Israel Sprinting Toward (Yet Another) Unprecedented Political Crisis (with VIDEO)
A fourth election in 19 months seems inevitable for Netanyahu, Gantz
Israel is all but certainly headed for an implausible fourth election in 19 months as the final hours before the government’s official expiration date continued to tick away on Thursday.
While politicians continued to bicker in the Knesset halls, citizens on the streets, across the political spectrum, agreed on one thing – elections now would be catastrophic and unacceptable.
“They have to pull it together, all of them, and do what’s best for the country, not their own interests,” says Amos, a 68-year-old unemployed actor from Jerusalem. “They’re egotistic. Enough is enough.”
Since parliament does not convene over the weekend, the Netanyahu-Gantz coalition government has just over 24 hours to either pass a budget − a highly unlikely scenario − or pass a bill amending a Basic Law and postponing the budget deadline of midnight on Monday.
They have to pull it together, all of them, and do what’s best for the country, not their own interests. They’re egotistic. Enough is enough.
If it fails, the most fragile, dysfunctional and short-lived government in Israel’s history will automatically dissolve, and the country will head to another general election.
“These elections aren’t about any real issues. It’s just disgusting, stinking politics,” says Nati, a 26-year-old student. “I’m not going to vote; it will be mine and my friends’ way to protest, so that we don’t lend a hand to this waste of money.”
Polls show an overwhelming majority in Israel opposes another election, set to be held just seven months after the previous one. Issues like the economic recession and growing health crisis weigh heavily on people’s minds.
Our leaders are dealing in sh*t. Some people haven’t been able to make ends meet for the past six months, and they want to drag us to a fourth election
“We don’t have millions of dollars to spare and to waste on this crap,” says Hila, a 30-year-old resident of the capital, of the pending campaign. “Our leaders are dealing in sh*t. Some people haven’t been able to make ends meet for the past six months, and they want to drag us to a fourth election.”
The consensus in parliament is that the decision rests in the hands of one man alone, Prime Minister Binyamin Netanyahu. After failing the previous three rounds to establish a right-wing government, the prime minister, whose trial on charges of bribery, fraud and breach of trust is set to resume in January, was finally forced in May to form a unity government with the center-left Blue and White party headed by Benny Gantz.
Yet despite promising to step down from office in November 2021 and hand over the reins to Gantz, Netanyahu seems determined to clinch his desired 61-seat majority for his right-wing bloc, a coalition that most pundits believe will enable him to bypass his legal woes and postpone or cancel his trial.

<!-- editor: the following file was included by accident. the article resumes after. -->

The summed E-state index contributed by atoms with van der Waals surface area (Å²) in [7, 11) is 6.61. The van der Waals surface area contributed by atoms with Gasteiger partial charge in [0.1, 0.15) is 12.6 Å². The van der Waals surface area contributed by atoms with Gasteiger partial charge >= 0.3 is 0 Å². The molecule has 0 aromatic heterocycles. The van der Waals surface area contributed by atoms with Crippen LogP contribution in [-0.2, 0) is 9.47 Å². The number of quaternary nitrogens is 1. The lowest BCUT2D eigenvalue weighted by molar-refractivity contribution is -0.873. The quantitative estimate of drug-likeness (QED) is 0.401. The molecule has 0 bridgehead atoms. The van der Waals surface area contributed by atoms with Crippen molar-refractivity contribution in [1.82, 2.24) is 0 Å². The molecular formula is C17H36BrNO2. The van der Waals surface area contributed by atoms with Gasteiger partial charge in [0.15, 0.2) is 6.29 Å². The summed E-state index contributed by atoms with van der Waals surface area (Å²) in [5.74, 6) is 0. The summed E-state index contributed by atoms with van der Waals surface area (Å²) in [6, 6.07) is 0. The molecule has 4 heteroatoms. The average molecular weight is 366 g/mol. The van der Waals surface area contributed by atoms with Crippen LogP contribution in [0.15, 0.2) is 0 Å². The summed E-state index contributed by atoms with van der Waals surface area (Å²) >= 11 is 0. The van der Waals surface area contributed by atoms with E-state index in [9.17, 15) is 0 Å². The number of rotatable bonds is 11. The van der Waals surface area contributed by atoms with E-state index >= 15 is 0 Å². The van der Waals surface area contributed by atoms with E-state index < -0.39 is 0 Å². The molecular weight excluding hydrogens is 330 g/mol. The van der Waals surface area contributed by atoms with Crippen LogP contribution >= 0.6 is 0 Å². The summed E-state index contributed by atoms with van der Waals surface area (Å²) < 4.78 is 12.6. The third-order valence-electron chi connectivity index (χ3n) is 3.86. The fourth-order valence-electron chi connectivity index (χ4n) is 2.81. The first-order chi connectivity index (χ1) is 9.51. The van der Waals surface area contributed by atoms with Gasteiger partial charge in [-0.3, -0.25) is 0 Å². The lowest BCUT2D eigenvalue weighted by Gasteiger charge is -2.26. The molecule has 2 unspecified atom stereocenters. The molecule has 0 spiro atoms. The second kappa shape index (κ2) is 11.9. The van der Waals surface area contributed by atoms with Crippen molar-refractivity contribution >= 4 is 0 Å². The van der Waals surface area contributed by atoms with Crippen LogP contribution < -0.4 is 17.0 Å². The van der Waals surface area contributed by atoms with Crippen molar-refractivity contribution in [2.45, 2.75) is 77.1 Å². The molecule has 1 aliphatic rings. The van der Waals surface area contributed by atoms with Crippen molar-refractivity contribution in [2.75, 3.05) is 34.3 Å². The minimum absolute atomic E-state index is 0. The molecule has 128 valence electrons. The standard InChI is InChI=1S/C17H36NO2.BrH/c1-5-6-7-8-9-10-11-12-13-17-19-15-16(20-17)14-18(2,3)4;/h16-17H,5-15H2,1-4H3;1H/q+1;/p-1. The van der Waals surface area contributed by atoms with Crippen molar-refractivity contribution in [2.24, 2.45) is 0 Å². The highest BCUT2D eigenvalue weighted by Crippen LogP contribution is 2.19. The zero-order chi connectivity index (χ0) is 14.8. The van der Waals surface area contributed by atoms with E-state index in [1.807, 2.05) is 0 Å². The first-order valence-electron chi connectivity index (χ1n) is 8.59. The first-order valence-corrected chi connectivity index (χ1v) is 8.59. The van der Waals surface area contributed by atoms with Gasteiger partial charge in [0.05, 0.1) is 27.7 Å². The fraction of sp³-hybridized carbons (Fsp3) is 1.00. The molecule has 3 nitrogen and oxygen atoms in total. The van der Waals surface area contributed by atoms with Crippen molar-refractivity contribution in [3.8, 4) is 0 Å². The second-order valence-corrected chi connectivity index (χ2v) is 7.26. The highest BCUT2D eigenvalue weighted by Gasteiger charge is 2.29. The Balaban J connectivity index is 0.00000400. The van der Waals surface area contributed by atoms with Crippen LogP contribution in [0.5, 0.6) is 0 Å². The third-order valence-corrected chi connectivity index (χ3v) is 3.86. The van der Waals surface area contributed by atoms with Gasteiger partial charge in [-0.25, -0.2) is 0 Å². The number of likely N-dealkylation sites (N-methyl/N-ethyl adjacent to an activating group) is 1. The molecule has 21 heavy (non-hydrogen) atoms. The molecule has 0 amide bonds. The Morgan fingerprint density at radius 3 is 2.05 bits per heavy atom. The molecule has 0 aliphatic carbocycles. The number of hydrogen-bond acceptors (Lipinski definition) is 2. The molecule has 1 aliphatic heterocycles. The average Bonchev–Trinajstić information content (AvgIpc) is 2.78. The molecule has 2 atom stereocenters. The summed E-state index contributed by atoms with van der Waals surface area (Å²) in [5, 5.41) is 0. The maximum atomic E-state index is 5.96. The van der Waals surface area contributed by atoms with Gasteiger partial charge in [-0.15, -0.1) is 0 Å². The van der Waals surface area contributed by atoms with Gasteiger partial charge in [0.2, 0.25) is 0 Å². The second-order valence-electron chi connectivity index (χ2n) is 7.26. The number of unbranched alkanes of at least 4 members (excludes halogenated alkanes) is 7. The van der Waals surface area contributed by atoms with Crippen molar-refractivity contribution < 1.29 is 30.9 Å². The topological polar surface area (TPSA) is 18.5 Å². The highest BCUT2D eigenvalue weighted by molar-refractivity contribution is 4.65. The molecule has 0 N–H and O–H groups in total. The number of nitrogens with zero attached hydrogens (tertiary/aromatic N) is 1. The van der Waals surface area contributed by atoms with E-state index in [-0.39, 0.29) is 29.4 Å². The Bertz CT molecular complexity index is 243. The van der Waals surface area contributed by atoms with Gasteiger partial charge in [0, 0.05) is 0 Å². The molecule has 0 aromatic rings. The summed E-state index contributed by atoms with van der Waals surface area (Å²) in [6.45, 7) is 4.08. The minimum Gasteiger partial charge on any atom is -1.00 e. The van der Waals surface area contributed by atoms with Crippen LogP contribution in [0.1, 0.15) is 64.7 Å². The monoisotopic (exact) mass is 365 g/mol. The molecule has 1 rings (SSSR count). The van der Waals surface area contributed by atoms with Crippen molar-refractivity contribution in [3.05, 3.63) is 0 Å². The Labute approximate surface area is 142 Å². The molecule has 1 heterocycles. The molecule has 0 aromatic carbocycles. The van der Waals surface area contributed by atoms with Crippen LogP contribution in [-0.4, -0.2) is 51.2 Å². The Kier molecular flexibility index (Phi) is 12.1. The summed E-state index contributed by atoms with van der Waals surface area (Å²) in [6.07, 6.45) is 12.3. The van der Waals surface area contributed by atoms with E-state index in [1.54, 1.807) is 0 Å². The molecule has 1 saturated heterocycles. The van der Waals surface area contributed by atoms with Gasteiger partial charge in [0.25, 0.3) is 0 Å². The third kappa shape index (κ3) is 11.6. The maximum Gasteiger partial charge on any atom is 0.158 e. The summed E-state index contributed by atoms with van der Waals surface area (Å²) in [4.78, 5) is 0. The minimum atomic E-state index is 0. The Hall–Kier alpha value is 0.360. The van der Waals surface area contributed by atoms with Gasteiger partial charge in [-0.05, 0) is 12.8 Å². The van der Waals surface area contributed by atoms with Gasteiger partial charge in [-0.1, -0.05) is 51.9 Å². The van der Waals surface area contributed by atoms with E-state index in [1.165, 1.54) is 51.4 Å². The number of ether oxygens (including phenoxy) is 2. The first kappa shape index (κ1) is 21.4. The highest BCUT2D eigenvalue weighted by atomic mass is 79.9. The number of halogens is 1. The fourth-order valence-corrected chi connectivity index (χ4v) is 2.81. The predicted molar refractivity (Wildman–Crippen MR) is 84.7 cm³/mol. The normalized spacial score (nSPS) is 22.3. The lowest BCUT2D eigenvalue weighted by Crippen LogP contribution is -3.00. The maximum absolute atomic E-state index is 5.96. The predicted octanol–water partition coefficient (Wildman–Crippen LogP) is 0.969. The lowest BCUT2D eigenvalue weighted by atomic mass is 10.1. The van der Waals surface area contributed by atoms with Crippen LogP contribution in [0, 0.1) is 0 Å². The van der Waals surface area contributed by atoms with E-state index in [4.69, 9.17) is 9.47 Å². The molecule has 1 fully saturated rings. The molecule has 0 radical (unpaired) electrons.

Recent polls show the public placing most of the blame for another possible election on Netanyahu.
“I think it’s time Bibi understand that he endangers the people of Israel and just step aside,” says Hila. “He should let his second in command in the Likud or somebody else take over and just leave us alone.”
Yet Netanyahu’s poll numbers remain relatively high, as his former main political opponent, Gantz, seems dead in the water after going back on his campaign promise and reluctantly joining the unity government, and losing his center-left voters’ confidence. The opposition is shattered, with several fragmented parties dividing the anti-Netanyahu vote.
I think it’s time Bibi understand that he endangers the people of Israel and just step aside. He should let his second in command in the Likud or somebody else take over and just leave us alone
“Netanyahu is a magician, isn’t he?” smiles Chaim, 70. “Sure, elections are the worst alternative. But I’m voting Binyamin Netanyahu. Always. Everything they accuse him of, it’s all conspiracies and blood libel.”
The current impasse is caused by Netanyahu’s insistence on passing a short-term, three-month budget till the end of 2020, and later on a budget for 2021. The demand constitutes a breach of the agreement signed between the Likud and Blue and White, which called for the passing of a single budget for 2020-2021.
While Netanyahu explains that his two-part framework will allow for alterations and corrections that are sure to be needed as the economic crisis unfolds, the consensus in the financial sector and inside the Finance Ministry is that a long-term budget would afford the country’s markets some much-needed stability.
Netanyahu is a magician, isn’t he? … I’m voting Binyamin Netanyahu. Always. Everything they accuse him of, it’s all conspiracies and blood libel
Netanyahu’s opponents see the prime minister’s plan as a means of guaranteeing himself another point of exit, during the negotiations ahead of the March 31, 2021, deadline for the 2021 state budget, before he is scheduled to leave office and allow Gantz to take over.
If elections are indeed set on Monday night, Israel’s longest-serving prime minister seems poised to clinch a record-extending sixth victory. Yet the dire economic figures and simmering public anger at obtuse politicians may prove to be Netanyahu’s eventual undoing.
He seems determined to find out.